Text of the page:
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TOUCH DOWN IN LONDON TOWN - Thursday August 3rd

Our British Airways flight from Milan hit the runway at 2.40pm. It had been a long day of travel with our 6am wake up in St. Moritz, a three-hour road trip accompanied by coach Adam Didyk and fellow Aussie Marathoner Josh Harris to Italy and a siesta on the tarmac in Milan before take-off. Fortunately, our travels were assisted by a quality playlist (thanks Adam) and some trusty Italian coffee. Following a bus ride into central London from Heathrow, we were united with our team in the Grange Tower Bridge Hotel – a moment that I had been really looking forward to! The setup in London was everything we could have hoped for and more… comfortable beds, a variety of hearty meal options for breakfast, lunch and dinner, friendly staff, a highly professional group of coaches, health care personnel and support staff, a common room for Team Australia (like we had at the Rio Olympics) and a fantastic team of athletes. That evening, a few of us headed out for a light trot from the hotel. As I presumed it felt more like a heavy shuffle after a day of travel but nevertheless it was good to get that one out of the way. Tomorrow was a new day! At my first hotel dinner I enjoyed meeting some of the athletes who had been freshly inducted into Team AUS such as Morgan McDonald, Georgia Griffith, Naa Anang and Nicola McDermott. Many of the athletes had spent the past week together at the team camp in Tonbridge, an hour outside of London. I had spent my final three weeks of preparation for this race in St. Moritz (1800m above sea level) so there were plenty of new faces to meet and familiar faces to catch up with.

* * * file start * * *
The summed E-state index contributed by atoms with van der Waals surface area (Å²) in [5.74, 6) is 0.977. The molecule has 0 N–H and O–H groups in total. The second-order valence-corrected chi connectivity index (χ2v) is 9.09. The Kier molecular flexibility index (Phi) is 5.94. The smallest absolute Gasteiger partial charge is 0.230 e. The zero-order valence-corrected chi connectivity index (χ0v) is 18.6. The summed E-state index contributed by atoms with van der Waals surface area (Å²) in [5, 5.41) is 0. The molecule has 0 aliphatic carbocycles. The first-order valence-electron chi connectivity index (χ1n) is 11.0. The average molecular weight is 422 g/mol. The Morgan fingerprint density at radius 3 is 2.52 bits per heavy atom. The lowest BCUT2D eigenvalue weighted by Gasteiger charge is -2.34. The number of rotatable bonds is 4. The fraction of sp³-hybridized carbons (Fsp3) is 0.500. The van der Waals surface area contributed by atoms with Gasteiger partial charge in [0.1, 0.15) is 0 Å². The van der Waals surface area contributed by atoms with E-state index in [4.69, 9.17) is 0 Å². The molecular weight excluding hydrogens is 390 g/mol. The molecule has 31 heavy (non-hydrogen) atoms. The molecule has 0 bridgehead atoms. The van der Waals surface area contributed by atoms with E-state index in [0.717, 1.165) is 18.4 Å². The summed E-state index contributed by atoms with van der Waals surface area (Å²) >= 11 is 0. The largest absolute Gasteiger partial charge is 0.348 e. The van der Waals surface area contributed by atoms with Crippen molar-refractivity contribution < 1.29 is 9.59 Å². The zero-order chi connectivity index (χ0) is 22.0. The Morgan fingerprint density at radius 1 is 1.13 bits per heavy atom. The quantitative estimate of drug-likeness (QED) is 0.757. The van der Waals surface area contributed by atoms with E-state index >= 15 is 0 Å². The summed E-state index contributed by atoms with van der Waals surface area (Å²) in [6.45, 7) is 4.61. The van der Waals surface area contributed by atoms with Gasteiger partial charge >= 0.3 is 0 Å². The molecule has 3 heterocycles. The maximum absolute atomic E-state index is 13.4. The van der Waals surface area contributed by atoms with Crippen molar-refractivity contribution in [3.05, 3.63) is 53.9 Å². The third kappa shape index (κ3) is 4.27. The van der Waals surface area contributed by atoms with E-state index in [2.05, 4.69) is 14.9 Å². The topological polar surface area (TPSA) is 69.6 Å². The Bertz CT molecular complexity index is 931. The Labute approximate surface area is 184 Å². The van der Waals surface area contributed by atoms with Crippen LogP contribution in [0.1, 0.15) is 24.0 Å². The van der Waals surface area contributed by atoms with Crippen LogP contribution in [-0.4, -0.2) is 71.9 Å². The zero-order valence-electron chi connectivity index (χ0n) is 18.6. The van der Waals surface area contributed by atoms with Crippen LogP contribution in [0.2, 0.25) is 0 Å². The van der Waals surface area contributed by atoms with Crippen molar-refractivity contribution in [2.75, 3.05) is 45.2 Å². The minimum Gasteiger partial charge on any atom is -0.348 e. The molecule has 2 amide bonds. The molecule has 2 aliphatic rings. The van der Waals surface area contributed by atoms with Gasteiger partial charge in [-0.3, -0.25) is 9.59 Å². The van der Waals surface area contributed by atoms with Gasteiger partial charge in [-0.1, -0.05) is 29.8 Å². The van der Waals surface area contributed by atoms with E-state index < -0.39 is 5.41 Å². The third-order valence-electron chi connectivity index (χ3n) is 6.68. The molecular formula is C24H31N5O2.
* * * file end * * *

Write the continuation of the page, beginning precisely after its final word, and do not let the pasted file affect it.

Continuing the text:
CARBS. LET THE LOAD-UP BEGIN - Friday August 4th

Sleep quality varies significantly in race week. I was fortunate to score some solid hours of it in the immediate nights leading up to my race, after having experienced lighter and shorter sleeps whilst at altitude. During the week before a Marathon I drop my training volume significantly and sessions consist of short repetitions at race pace or thereabouts. Today I was stoked to have my coach Adam join in for my (mammoth!) session of 6x 30 second efforts within a jog through Southwark Park. I planned to wear my Asics Hyper speeds on race day – the same shoe model I wore in April’s London Marathon. It was nice to tick the legs over in my racing flats and also test out the team uniform. Aside from my final little sharpener, Friday consisted of an outing to the local coffee shop in St. Katherine’s Docks with a couple of the girls and a quick shop for some extra ‘carb load’ supplies at Sainsbury’s. My Sports Dietitian, Olivia Warnes and I had been emailing each other throughout week to fine tune my fuelling strategy for the two days leading into the race. I was really happy with the plan, which involved low fibre and easily digestible energy-rich foods. I was caught off guard one morning by the absence of Rice Bubbles but 1500m guru and dietitian Linden Hall came to the rescue with the most suitable alternative options. After lunch I saw team masseur Richard Squires for a fairly light lower body / back massage and he nailed it. I jumped off the table feeling taller, lighter and energised – a powerful confidence-booster before a race. The Team Australia common room was decked out with snacks, information boards, lounges and inspiring posters of Australian Championship medallists and role models, such as Steve Hooker and Cathy Freeman. Here I enjoyed watching the first night of athletics with team members before taking myself off to bed!